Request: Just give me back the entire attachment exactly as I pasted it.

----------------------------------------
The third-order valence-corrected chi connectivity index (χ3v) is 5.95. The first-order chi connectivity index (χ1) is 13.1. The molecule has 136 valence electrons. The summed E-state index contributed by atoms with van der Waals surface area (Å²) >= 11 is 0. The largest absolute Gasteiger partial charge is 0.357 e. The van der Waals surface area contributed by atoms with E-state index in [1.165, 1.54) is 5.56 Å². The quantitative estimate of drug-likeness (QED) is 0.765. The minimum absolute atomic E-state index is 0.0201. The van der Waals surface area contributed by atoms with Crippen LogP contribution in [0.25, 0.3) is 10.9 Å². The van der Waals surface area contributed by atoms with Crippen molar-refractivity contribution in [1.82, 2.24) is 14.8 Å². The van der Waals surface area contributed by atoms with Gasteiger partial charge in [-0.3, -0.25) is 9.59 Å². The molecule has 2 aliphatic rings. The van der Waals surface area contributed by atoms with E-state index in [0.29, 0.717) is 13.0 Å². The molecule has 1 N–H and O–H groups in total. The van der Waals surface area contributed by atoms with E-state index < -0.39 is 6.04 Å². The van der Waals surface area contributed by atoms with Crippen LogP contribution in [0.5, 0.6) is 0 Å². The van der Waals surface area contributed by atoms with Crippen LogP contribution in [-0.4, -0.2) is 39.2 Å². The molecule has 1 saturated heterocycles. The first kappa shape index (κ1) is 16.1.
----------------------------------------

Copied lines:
The third-order valence-corrected chi connectivity index (χ3v) is 5.95. The first-order chi connectivity index (χ1) is 13.1. The molecule has 136 valence electrons. The summed E-state index contributed by atoms with van der Waals surface area (Å²) >= 11 is 0. The largest absolute Gasteiger partial charge is 0.357 e. The van der Waals surface area contributed by atoms with E-state index in [1.165, 1.54) is 5.56 Å². The quantitative estimate of drug-likeness (QED) is 0.765. The minimum absolute atomic E-state index is 0.0201. The van der Waals surface area contributed by atoms with Crippen LogP contribution in [0.25, 0.3) is 10.9 Å². The van der Waals surface area contributed by atoms with Crippen molar-refractivity contribution in [1.82, 2.24) is 14.8 Å². The van der Waals surface area contributed by atoms with Gasteiger partial charge in [-0.3, -0.25) is 9.59 Å². The molecule has 2 aliphatic rings. The van der Waals surface area contributed by atoms with E-state index in [0.29, 0.717) is 13.0 Å². The molecule has 1 N–H and O–H groups in total. The van der Waals surface area contributed by atoms with E-state index < -0.39 is 6.04 Å². The van der Waals surface area contributed by atoms with Crippen LogP contribution in [0.5, 0.6) is 0 Å². The van der Waals surface area contributed by atoms with Crippen LogP contribution in [-0.4, -0.2) is 39.2 Å². The molecule has 1 saturated heterocycles. The first kappa shape index (κ1) is 16.1.